This Thursday's issue of the weekly French news magazine, Le Point, should make interesting reading for Dominique Strauss-Kahn, or DSK as he's most commonly known here, the head of the International Monetary Fund.
Because even though his job means he's currently based in Washington away from the cut and thrust of the domestic political scene, and his tenure there doesn't officially end until 2012, DSK has now become this country's most popular politician.
In the latest poll - yes you might remember how keen the French are on them - conducted by Ispsos on behalf of the magazine, DSK ranks first "dethroning" the former favourite the junior sports ministers Rama Yade who drops to third, and ahead of the ever-popular foreign minister Bernard Kouchner who takes second spot.
It was perhaps only a matter of time that Yade, who has held the top spot for the past five months, should slip in the ratings, after all she hasn't really been making the headlines recently for reasons controversial or otherwise.
But DSK's rise which led Le Point to describe him as having the "wind in his sails" surely keeps alive both interest about a potential presidential run in the 2012 elections, and speculation that he will at least throw his hat into the ring to be the Socialist party's candidate in the race for office.
Remember DSK's every appearance in France, be it in his official capacity or on a private visit, is closely followed - by the media at least.
Even though he made every effort to avoid the subject for example in a televised appearance on the evening news magazine "Le Grand Journal" on Canal + back in November, it just wouldn't go away.
And the latest figures will undoubtedly keep his (and probably many other people's) hopes well and truly alive.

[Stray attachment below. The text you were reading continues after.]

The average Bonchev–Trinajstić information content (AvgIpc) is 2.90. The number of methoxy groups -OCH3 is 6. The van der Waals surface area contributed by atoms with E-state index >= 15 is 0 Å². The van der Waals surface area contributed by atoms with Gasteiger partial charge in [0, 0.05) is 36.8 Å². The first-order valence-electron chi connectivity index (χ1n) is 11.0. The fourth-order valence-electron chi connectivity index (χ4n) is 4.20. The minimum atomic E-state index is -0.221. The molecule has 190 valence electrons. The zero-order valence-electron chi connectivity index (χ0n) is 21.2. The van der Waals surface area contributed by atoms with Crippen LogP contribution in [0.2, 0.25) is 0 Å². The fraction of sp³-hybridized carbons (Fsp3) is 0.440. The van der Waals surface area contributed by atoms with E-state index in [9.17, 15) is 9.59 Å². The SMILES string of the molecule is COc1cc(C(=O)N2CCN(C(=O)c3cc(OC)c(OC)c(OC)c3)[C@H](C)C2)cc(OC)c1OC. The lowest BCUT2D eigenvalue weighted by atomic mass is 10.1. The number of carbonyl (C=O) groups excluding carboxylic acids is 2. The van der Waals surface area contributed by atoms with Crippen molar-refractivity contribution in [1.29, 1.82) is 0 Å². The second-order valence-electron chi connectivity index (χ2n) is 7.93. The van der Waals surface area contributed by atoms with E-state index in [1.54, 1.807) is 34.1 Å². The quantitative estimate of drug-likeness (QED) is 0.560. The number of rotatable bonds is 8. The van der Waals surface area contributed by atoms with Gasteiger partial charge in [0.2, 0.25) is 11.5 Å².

What they indicate, apart from the fact that it's the first time DSK tops the rankings, is that he's popular across the political spectrum. Among those from his own Socialist party he has an approval rating of 63 per cent - no surprise there perhaps.
But should he decide to take a look at what supporters of the ruling centre-right Union pour un Mouvement Populaire (Union for a Popular Movement, UMP), think of him, he'll undoubtedly be pleasantly surprised as among them he has a 68 per cent approval rating.
All right so "agreed" opinion polls are of course never to be fully believed and can be interpreted in any way you might wish. And they don't in any way give the full picture.
But this latest one will surely keep the story of "DSK and the 2012 presidential election" well and truly alive - at least among pollsters and the media.
Just for the record, the current incumbent of the job in which DSK refuses to express a personal or professional interest (ahem), Nicolas Sarkozy, fares just as he did last month with a 38 per cent approval rating - an occupational hazard of High Office perhaps.
To be continued...
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